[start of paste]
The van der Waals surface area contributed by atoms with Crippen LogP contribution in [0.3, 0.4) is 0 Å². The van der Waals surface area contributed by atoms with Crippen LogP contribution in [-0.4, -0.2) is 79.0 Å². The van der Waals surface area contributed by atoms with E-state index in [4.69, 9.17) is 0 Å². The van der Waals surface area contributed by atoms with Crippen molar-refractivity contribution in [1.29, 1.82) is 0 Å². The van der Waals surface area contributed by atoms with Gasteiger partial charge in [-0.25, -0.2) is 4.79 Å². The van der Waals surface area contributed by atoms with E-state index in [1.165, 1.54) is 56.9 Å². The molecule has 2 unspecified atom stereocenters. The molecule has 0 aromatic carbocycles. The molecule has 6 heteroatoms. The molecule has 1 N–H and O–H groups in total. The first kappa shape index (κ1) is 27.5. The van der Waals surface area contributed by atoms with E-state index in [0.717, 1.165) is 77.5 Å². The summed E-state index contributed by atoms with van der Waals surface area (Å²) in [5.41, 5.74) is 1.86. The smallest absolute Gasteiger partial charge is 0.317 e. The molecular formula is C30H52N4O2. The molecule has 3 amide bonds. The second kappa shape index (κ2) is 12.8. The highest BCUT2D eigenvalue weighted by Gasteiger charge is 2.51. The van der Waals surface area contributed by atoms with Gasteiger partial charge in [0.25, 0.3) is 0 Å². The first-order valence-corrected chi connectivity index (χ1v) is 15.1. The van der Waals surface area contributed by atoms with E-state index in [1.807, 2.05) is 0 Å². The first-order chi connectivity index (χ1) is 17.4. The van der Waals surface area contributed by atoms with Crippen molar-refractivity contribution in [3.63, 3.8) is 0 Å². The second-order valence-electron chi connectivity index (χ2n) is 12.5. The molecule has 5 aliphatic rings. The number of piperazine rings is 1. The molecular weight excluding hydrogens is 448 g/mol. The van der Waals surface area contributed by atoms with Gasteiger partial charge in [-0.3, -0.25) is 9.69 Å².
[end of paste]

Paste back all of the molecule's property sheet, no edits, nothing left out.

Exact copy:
The van der Waals surface area contributed by atoms with Crippen LogP contribution in [0.3, 0.4) is 0 Å². The van der Waals surface area contributed by atoms with Crippen LogP contribution in [-0.4, -0.2) is 79.0 Å². The van der Waals surface area contributed by atoms with E-state index in [4.69, 9.17) is 0 Å². The van der Waals surface area contributed by atoms with Crippen molar-refractivity contribution in [1.29, 1.82) is 0 Å². The van der Waals surface area contributed by atoms with Gasteiger partial charge in [-0.25, -0.2) is 4.79 Å². The van der Waals surface area contributed by atoms with E-state index in [1.165, 1.54) is 56.9 Å². The molecule has 2 unspecified atom stereocenters. The molecule has 0 aromatic carbocycles. The molecule has 6 heteroatoms. The molecule has 1 N–H and O–H groups in total. The first kappa shape index (κ1) is 27.5. The van der Waals surface area contributed by atoms with E-state index in [0.717, 1.165) is 77.5 Å². The summed E-state index contributed by atoms with van der Waals surface area (Å²) in [5.41, 5.74) is 1.86. The smallest absolute Gasteiger partial charge is 0.317 e. The molecular formula is C30H52N4O2. The molecule has 3 amide bonds. The second kappa shape index (κ2) is 12.8. The highest BCUT2D eigenvalue weighted by Gasteiger charge is 2.51. The van der Waals surface area contributed by atoms with Gasteiger partial charge in [0.25, 0.3) is 0 Å². The first-order valence-corrected chi connectivity index (χ1v) is 15.1. The van der Waals surface area contributed by atoms with E-state index in [1.807, 2.05) is 0 Å². The first-order chi connectivity index (χ1) is 17.4. The van der Waals surface area contributed by atoms with Crippen molar-refractivity contribution in [3.63, 3.8) is 0 Å². The second-order valence-electron chi connectivity index (χ2n) is 12.5. The molecule has 5 aliphatic rings. The number of piperazine rings is 1. The molecular weight excluding hydrogens is 448 g/mol. The van der Waals surface area contributed by atoms with Gasteiger partial charge in [-0.3, -0.25) is 9.69 Å².